The State-wide and County-specific dashboards and data available through this application are the result of ongoing collaboration between the California Department of Public Health (CDPH), Office of Statewide Health Planning and Development (OSHPD), Department of Justice (DOJ), and the California Health Care Foundation.  The goal is to provide a data tool with enhanced visualization and integration of statewide and geographically-specific non-fatal and fatal opioid-involved overdose and opioid prescription data.

2019 California County Fact Sheets: Treatment Gaps in Opioid-Agonist Medication Assisted Therapy (OA-MAT) and Estimates of How Many Additional Prescribers Are Needed, Urban Health Institute 

U.S. County Prescribing Rate Maps, CDC

ESRI: Mapping American Communities

This site uses color coded United States maps that highlight state and community hot spots for overdoses and increased opioid prescribing patterns, and tracks emerging use patterns. See how your state/community compares to other areas.

National Survey on Drug Use, SAMHSA

Sacramento Opioid Prescription Drug Monitoring Report 2015Sacramento County Epidemiology Unit

This report catalyzed the start of the County Opioid coalition because the data showed the need for it. The report identifies risk factors of prescription opioid misuse in Sacramento County. The data source for the report is the California Department of Justice (DOJ) prescription drug monitoring program (PDMP), known as the Controlled Substance Utilization Review and Evaluation System (CURES). Indicators of potential misuse of opioid prescriptions used in this report were adapted from indicator lists developed by the Centers for Disease Control and Prevention (CDC) and the Brandeis University Center for Excellence. 

 

Be Health Sacramento, Sacramento County 

includes two Opioid Prescription Indicators, available at the patient zip-code level: 1) Percentage of population that is and opioid prescription patient, and 2) the rate of prescriptions of opioid drugs in patient’s local per 10,000 population.  Several other health indicators can be found on this website.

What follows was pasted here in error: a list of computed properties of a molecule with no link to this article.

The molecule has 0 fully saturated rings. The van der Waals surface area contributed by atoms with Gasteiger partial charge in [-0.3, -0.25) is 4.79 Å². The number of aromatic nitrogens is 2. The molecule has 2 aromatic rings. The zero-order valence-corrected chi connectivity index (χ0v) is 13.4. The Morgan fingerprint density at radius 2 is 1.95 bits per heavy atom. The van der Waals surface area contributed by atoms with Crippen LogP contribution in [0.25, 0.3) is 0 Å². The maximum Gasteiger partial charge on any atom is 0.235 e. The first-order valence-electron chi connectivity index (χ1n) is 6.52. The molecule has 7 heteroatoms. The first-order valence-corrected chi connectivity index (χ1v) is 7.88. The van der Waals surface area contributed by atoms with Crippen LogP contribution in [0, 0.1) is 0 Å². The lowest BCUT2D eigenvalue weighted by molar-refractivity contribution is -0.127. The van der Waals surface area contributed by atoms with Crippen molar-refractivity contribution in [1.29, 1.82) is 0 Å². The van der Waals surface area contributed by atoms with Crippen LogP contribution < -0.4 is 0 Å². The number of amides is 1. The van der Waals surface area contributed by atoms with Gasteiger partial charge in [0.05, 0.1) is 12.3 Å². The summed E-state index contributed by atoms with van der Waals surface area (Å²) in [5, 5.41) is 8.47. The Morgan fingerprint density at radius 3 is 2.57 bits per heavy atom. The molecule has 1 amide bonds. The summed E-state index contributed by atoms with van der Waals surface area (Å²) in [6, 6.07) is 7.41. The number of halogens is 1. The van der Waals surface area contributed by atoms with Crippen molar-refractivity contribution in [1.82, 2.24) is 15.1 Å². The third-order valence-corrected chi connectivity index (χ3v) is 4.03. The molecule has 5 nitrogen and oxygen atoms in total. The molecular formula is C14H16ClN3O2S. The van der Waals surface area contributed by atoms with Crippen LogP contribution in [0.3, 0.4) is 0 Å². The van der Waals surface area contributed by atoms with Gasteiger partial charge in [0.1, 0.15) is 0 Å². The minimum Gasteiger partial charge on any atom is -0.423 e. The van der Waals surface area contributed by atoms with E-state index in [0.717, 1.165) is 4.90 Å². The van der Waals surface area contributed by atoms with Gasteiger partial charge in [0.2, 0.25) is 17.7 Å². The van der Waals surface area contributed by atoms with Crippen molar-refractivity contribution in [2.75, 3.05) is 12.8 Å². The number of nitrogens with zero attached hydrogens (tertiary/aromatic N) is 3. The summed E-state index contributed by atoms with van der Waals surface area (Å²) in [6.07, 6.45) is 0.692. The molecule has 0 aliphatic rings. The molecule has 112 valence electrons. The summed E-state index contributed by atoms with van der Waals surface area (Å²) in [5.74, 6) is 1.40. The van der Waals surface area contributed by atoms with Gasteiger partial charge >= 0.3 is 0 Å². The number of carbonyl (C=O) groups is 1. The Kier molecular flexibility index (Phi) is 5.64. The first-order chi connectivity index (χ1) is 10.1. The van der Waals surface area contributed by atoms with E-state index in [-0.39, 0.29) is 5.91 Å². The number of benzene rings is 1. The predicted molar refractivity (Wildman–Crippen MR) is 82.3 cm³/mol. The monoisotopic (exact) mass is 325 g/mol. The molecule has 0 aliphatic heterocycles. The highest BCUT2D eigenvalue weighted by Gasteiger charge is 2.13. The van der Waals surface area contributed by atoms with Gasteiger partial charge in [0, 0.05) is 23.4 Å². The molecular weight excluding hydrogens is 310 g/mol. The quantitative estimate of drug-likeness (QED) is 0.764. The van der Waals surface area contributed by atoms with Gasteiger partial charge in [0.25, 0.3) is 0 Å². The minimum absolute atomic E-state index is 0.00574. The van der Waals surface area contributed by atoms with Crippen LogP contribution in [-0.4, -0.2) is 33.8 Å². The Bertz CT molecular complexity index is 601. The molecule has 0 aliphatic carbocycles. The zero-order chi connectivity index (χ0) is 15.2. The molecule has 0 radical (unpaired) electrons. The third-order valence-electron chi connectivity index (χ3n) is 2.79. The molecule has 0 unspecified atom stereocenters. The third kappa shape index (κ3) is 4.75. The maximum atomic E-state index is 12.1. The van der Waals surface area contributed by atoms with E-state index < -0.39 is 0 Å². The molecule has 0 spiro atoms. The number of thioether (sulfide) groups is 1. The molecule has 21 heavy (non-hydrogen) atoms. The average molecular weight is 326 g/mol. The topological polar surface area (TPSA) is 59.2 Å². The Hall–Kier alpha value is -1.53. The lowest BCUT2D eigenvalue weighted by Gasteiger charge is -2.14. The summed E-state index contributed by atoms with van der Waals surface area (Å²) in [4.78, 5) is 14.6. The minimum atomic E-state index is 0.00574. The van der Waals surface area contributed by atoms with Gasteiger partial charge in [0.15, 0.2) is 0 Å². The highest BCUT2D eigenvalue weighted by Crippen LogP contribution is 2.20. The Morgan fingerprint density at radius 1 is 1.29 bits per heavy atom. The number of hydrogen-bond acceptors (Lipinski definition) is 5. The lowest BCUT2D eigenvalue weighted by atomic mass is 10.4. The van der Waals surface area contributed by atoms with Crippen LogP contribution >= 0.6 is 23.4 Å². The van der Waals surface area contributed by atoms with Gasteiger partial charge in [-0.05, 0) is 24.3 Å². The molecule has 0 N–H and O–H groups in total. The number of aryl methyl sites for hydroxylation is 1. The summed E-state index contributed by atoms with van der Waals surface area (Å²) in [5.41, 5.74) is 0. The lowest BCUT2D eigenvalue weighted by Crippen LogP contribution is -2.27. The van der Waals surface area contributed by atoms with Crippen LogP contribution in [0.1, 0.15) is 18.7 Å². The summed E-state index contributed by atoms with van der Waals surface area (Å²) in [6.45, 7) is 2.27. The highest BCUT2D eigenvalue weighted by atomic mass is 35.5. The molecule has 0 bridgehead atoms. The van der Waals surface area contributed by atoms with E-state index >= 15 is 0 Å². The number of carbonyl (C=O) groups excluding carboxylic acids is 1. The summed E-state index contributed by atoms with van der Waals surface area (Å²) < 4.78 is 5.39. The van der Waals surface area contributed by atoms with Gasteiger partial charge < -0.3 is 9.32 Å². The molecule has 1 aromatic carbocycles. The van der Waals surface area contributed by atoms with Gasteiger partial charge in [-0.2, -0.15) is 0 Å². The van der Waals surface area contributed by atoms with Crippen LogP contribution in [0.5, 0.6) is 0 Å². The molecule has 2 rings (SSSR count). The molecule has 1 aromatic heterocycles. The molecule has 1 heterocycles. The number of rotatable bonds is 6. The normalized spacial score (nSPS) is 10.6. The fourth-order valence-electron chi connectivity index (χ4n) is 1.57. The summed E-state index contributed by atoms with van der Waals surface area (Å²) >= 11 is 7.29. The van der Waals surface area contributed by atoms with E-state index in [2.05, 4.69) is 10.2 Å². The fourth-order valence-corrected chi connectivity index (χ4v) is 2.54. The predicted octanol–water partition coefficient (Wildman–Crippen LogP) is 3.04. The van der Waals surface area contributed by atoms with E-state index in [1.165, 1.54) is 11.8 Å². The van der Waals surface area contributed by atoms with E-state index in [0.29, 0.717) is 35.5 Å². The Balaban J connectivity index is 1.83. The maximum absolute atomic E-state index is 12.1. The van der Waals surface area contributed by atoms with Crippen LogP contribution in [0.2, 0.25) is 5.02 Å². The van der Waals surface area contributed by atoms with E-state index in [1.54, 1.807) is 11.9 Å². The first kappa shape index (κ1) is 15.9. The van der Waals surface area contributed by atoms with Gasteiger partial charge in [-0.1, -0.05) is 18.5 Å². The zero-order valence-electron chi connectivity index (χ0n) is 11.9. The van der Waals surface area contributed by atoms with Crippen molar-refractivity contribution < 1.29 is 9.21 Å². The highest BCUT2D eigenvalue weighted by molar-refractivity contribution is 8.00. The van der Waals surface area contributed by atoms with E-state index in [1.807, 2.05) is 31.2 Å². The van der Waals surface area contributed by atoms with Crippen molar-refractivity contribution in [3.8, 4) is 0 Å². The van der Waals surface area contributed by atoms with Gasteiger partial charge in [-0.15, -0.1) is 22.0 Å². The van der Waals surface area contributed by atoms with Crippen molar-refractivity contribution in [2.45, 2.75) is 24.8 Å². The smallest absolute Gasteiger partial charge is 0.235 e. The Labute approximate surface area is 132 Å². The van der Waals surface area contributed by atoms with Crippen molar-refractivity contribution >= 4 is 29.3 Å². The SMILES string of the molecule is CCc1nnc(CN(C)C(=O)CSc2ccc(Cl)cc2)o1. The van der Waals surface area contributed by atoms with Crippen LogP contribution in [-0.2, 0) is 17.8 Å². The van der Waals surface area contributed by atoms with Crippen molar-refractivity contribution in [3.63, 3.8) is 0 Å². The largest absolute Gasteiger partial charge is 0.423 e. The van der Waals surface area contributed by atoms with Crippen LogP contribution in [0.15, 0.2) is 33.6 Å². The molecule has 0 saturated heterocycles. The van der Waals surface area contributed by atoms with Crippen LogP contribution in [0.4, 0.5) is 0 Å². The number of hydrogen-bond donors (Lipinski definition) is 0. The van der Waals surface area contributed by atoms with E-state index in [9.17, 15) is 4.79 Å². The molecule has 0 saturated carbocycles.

CDPH EpiCenter Alcohol and Other Drug (AOD) Health Consequences Query System, California Department of Public Health

This query system includes data on the health consequences (deaths, hospitalizations, and emergency department visits) of substances with potential to cause substance use disorders.

 

Fentanyl Resources and News

What is Fentanyl, CDC

Fentanyl Resources, National Harm Reduction Coalition

Synthetic Opioid Overdose Data, CDC 

Fentanyl Drug Facts,  National Institute on Drug Abuse 

Fentanyl, DEA 

Resources Addressing Stigma

International Overdose Awareness Day is a global event held on 31 August each year and aims to raise awareness of overdose and reduce the stigma of a drug-related death. It also acknowledges the grief felt by families and friends remembering those who have died or had a permanent injury as a result of drug overdose. They also offer many downloadable resources.

This document addresses the terminology used to describe addiction and how it has contributed to the stigma.

Narcotics Anonymous will help you stop using drugs and find a new way to live. Find a meeting here, and live drug free. One day at a time. Keep coming back.

The Nar-Anon Family Groups is primarily for those who know or have known a feeling of desperation concerning the addiction problem of someone very near to you. We have traveled that unhappy road too, and found the answer with serenity and peace of mind.

A free information and referral service for the community. Just call 2-1-1 (or 916-498-1000) or 7-1-1 if you are Deaf or Hard of Hearing and ask to be connected to 2-1-1. An InfoLine referral specialist will take your call and choose from over 2,400 nonprofit and public programs to recommend ones best suited to help. Calls are always confidential and interpreters are available free of charge.

This resource examines the role of language in perpetuating substance use disorder stigma, followed by tips for assessing when and how we may be using stigmatizing language, and steps for ensuring that the language we use and messages we deliver are positive, productive, and inclusive.